Document Detail

Catheter rupture and distal embolisation: a rare complication of central venous ports.
MedLine Citation:
PMID:  17638217     Owner:  NLM     Status:  In-Data-Review    
Central venous access devices placed through a percutaneous subclavian approach may be compressed by neighbouring bony structures, leading to biomaterial fatigue, catheter fracture at the compression site, and possible embolisation of distal fragment into the central veins. The aim of this paper is to review the experience of the authors, including more than 1300 subclavian port placements, carried out during a five-year period, discussing possible causes and therapeutic options of this rare complication. Nine patients out of 1320 (0.68%) experienced this complication during the five-year period of this study. Two patients only showed a retrospective radiologic evidence of the 'pinch-off sign' (e.g. initial compression of the catheter at the costo-clavicular junction). No patients had symptoms from the embolised catheter fragment; the most frequent symptom (8 out of 9 cases) was a painful swelling around the port area during infusion, related to the extravasation of medications or fluids into the subcutaneous tissue. The site of embolised segment varied from azygos vein to right pulmonary artery; however, these findings did not affect the outcome, and all the embolised fragments were successfully retrieved through a transfemoral approach using a radiologic interventional technique. No fatality occurred. The catheter fracture and embolisation of the distal fragment are a well-known complication of subclavian central venous long-term cannulation, whose estimated overall incidence is 0.5-1%. Diagnosis is usually based on the radiologic appearance of the catheter compression (so called 'pinch-off sign'), which is far from being constant; a clinical suspicion can derive from intermittent malfunction, which claims differential diagnosis with the pres-ence of a fibrin sleeve around the tip of the catheter. Once diagnosed, the treatment is always an interventional radiologic approach, which has a very high success rate. When it fails, the possibility to leave the fragment embolised in the central veins, heart or pulmonary arteries, should be considered, being the thoracotomy and open catheter retraction questionable, at present time, in patients who have no symptoms and limited life-expectancy.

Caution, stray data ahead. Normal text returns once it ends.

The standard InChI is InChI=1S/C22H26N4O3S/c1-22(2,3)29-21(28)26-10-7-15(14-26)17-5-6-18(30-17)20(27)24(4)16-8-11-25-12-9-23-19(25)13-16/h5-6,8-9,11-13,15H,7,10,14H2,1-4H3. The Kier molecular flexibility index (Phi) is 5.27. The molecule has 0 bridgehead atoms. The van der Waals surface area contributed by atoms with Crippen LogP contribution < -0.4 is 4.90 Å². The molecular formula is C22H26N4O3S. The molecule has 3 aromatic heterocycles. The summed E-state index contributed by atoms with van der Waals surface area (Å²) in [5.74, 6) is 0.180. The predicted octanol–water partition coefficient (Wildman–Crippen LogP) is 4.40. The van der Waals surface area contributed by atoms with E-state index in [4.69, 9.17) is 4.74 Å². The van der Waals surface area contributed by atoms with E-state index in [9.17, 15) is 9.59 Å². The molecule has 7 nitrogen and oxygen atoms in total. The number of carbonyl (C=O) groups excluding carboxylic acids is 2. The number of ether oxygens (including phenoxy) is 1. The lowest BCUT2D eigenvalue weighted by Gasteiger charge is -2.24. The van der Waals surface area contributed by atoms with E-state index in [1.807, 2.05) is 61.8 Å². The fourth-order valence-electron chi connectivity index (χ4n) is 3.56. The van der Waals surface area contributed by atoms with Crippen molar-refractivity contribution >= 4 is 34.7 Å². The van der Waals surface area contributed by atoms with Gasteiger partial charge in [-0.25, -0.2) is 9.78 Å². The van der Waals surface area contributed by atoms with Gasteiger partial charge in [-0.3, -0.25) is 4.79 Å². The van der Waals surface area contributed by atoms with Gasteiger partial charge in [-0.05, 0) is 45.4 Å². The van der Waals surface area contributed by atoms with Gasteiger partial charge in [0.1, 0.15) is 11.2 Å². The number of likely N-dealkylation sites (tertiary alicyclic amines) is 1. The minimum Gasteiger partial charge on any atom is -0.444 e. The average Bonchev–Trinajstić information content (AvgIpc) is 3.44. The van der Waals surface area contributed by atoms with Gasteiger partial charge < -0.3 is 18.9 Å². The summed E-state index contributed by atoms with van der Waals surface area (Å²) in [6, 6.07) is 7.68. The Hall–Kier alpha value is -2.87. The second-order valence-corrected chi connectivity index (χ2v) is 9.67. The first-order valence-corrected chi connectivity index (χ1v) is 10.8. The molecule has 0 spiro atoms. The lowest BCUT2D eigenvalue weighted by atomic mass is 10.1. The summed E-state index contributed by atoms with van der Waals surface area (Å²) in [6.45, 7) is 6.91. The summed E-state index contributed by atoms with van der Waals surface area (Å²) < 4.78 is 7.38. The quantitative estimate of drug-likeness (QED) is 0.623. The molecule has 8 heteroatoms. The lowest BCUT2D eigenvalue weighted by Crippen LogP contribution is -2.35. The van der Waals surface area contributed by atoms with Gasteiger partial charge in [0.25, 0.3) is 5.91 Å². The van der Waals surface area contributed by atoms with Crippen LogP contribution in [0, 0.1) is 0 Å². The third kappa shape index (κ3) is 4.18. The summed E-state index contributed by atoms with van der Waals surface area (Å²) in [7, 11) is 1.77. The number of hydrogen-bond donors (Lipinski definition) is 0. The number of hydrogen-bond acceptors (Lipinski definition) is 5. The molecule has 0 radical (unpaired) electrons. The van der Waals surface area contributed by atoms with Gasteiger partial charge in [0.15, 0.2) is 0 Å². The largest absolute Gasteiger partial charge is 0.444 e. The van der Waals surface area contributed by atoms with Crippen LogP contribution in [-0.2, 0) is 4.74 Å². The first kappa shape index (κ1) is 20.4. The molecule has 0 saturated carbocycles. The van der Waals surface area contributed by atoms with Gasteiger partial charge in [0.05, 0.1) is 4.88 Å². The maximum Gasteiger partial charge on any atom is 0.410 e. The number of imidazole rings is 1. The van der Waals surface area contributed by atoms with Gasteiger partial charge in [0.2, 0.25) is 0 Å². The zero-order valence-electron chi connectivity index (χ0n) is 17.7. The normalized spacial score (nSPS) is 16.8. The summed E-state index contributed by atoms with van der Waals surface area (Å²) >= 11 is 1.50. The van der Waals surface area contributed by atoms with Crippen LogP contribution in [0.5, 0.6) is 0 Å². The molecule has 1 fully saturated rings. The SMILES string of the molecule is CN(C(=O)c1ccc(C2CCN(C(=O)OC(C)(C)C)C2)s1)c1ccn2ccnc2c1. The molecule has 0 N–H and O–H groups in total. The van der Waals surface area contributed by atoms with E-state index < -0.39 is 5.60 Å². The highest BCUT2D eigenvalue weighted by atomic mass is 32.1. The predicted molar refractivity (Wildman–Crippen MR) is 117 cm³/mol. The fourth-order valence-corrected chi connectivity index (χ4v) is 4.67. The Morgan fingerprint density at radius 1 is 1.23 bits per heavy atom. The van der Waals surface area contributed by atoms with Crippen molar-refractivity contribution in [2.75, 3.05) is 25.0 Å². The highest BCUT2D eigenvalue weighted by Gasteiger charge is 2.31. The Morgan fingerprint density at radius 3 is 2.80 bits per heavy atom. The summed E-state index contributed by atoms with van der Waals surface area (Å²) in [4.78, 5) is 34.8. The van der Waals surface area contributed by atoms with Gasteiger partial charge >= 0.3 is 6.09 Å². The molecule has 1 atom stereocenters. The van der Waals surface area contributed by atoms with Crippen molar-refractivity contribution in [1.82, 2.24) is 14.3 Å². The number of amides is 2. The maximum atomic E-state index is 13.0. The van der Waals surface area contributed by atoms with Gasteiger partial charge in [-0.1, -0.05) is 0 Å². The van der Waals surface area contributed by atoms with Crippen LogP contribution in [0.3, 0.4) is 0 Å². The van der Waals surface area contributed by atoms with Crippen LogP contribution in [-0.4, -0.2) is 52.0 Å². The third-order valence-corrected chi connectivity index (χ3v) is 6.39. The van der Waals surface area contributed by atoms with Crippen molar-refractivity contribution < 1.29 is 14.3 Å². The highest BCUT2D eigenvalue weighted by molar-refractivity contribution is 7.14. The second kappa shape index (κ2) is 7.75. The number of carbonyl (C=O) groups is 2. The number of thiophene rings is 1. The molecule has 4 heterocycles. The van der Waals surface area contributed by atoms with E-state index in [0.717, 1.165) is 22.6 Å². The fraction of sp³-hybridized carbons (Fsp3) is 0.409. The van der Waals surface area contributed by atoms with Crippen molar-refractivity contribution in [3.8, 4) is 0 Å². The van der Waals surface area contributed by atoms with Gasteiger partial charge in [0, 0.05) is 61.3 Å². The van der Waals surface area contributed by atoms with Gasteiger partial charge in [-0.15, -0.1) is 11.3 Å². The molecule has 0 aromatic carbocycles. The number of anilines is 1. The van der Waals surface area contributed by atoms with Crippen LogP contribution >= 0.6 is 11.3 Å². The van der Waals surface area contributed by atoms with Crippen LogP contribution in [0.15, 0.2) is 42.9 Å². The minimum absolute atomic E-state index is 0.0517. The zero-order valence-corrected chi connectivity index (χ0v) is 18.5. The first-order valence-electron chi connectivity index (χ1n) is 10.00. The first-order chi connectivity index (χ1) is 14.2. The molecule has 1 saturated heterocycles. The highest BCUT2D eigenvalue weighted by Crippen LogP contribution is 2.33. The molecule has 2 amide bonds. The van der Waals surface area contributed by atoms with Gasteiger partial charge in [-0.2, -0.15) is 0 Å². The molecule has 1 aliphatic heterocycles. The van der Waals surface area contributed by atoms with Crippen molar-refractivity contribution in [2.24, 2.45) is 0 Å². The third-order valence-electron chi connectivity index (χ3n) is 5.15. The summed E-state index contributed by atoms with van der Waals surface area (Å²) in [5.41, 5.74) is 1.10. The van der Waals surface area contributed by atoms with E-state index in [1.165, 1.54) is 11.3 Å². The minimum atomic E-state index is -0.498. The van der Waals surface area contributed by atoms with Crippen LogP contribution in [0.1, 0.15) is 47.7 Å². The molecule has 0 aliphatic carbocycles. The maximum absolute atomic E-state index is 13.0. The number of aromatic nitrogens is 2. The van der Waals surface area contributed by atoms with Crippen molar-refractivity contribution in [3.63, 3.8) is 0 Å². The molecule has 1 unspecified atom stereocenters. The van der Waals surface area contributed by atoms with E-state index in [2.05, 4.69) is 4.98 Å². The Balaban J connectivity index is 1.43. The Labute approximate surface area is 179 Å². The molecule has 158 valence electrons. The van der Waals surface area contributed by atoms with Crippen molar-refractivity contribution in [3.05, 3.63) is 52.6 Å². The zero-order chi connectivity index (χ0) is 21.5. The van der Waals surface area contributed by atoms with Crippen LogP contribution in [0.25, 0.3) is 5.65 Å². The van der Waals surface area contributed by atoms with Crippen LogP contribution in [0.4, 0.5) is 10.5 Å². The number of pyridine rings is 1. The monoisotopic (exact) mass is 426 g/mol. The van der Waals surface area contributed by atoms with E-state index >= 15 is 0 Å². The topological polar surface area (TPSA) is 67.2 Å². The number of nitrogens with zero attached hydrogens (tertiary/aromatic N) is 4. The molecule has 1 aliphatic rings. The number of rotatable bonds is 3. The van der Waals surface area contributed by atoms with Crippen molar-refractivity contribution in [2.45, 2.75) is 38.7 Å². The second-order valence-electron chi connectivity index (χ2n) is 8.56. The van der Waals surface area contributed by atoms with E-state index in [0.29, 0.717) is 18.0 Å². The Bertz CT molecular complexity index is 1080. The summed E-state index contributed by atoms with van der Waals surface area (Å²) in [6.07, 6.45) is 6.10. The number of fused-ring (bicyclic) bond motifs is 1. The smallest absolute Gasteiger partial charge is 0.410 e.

R Biffi; F Orsi; F Grasso; F De Braud; S Cenciarelli; B Andreoni
Related Documents :
2120467 - Abgs and arterial lines: the relationship to unnecessarily drawn arterial blood gas sam...
16155377 - Unusual complication of central venous catheter in hemodialysis.
9437697 - Central venous catheter access.
3523927 - Venous access techniques.
7841957 - The affinity of bopindolol and its two metabolites for a beta 2-adrenoceptor in the bov...
22391407 - Cervical carotid artery stenosis: latest update on diagnosis and management.
Publication Detail:
Type:  Journal Article    
Journal Detail:
Title:  The journal of vascular access     Volume:  1     ISSN:  1129-7298     ISO Abbreviation:  J Vasc Access     Publication Date:  2000  
Date Detail:
Created Date:  2007-07-19     Completed Date:  -     Revised Date:  -    
Medline Journal Info:
Nlm Unique ID:  100940729     Medline TA:  J Vasc Access     Country:  Italy    
Other Details:
Languages:  eng     Pagination:  19-22     Citation Subset:  -    
Division of General Surgery, European Institute of Oncology, Milano - Italy.
Export Citation:
APA/MLA Format     Download EndNote     Download BibTex
MeSH Terms

From MEDLINE®/PubMed®, a database of the U.S. National Library of Medicine

Previous Document:  Vascular access for chronic haemodialysis in Lombardy.
Next Document:  Percutaneous intravascular retrieval of embolised fragments of long-term central venous catheters.